How could these message be run in parallel, if each of these message requires atomic updates? I.e I need to do "Find position of explosive barrel, if I collide with it then explod it", it's no good if someon else does this at the same time and moves the barrel after I've read the position but before I explode it! How could you possibly know that two threads who both read data from the game world (for example) will not decide to write to the same place as a result of that read? Atomic access is key, and with message passing that means the accesses get serialised.


    If you have decided by design that all messages to the barrel modify its state, and that all messages are dependent upon the state of the barrel (ie are invalid if the barrel has been modified), you have serialized access to the barrel by design. It does not matter what form of concurrency you use, locks, message passing, transactions, it is the same problem, and is the same problem a CPU has when determining the dispatch order of instructions that write to a memory location.

    The description I gave previously of the ai and world processes applies to your barrel scenario. Ideally the game is designed so that serialization is not needed by design -- ie the barrel explodes regardless of whether it has moved. If you decide to create a choke point in your design, and all processes are hitting that spot at the same time, you have designed something that does not parallelize well, regardless of the concurrency mechanism.

    Massively multiplayer games use messaging extensively, and probably avoid that type of "serialization by design".
  • Frank Hileman wrote:
    

    If you have decided by design that all messages to the barrel modify its state, and that all messages are dependent upon the state of the barrel (ie are invalid if the barrel has been modified), you have serialized access to the barrel by design. It does not matter what form of concurrency you use, locks, message passing, transactions, it is the same problem, and is the same problem a CPU has when determining the dispatch order of instructions that write to a memory location.


    No, it's not serialized by design, in fact it's (deliberately) extremely parallel by design, with the occasional rare conflict. You have tens of thousands of objects, most of which don't care one bit about that barrel, but sometimes one of them does, and even more rarely two or more of them do.
    The point is that the mere infinitismal possibility of conflicts cause 100% serialization when you use message passing, whereas with transactions you can run in parallel, and deal with those rare cases of conflicts when and only when they actually occur.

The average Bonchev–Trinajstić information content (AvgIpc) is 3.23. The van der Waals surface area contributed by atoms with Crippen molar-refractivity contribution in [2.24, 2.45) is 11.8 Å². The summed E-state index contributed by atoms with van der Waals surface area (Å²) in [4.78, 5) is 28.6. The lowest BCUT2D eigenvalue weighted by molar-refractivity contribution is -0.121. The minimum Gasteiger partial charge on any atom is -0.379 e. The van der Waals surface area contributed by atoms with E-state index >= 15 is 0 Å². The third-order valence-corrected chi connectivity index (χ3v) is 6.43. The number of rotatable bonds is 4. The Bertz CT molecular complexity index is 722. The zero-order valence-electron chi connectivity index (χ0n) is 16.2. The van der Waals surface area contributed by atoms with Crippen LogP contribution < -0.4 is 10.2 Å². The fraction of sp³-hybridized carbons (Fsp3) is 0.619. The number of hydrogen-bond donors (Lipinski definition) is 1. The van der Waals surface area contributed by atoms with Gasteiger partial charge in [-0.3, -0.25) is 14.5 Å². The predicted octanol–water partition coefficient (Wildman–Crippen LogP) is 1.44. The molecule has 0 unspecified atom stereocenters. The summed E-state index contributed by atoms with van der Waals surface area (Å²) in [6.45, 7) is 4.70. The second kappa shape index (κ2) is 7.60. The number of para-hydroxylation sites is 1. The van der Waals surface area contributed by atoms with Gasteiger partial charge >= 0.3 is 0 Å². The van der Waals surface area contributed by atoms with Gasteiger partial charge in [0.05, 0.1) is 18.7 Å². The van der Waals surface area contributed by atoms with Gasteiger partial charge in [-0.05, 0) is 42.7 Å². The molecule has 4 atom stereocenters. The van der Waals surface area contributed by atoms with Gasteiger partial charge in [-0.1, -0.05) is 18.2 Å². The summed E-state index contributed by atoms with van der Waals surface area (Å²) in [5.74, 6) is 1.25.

If it's just the case of a single barrel you may be able to hack your own optimistic transactional memory on top of the messages (e.g. you have one message which does not block that you can use to check if you need to update the barrel, and if so you just do it again with the atomic version - that way 99.9% of the objects would just decide that they don't care about the barrel at all and leave it alone), but it gets much worse in real world scenarios. In practice you'll often have each object want read N unspecified objects from the world, and modify M other unspecified objects in the world (which may or may not overlap with the N that you read). There is no way to know up front which objects you need to read/modify, you only know the exact set of objects that was needed after the operation has occured. All this has to happen atomically, naturally, which means that with message passing you'll be forced to have a single service guarding "The World", and each object's operations on the world will be entirely serialized. It's simply impossible to do this concurrently if your world is guarded by a message process, even though the number of actual conflicts that these atomic operations have are very very low.
    And again, with transactional memory, the problem simply disappears and you get near linear speedup as you add more CPU:s.

    Also, I didn't "design" the problem to be difficult for message passing, it just was difficult for message passing all by itself. Sometimes the thing you're simulating just isn't suitable to message passing. You can't blame the problem because the language doesn't offer a good way of solving it!

    Look, I'm the biggest FP advocate there is. I like Erlang et al. as much as the next guy (though my favourite language is Haskell), but the fact of the matter is that there are real problems that can not be solved with message passing. In my experience, most applications that are actually concurrent by nature (servers, etc.) can use message passing good effect, but when you try to speed up non-concurrent applications the instances where your problems map nicely to threads and messages start to become more rare. We can't just ignore these problems (again, Almdahl's law won't let us), we need to provide a solution for them too. That's why we need many ways of doing these things. In most cases you can be data parallel, in some cases you need task based parallelism, and in yet fewer cases you can use threads and message passing, and in fewer cases still you need transactional memory. We can't leave any of these out though, as that would disqualify the language from being considered "general purpose" w.r.t. concurrency/parallelism, IMO.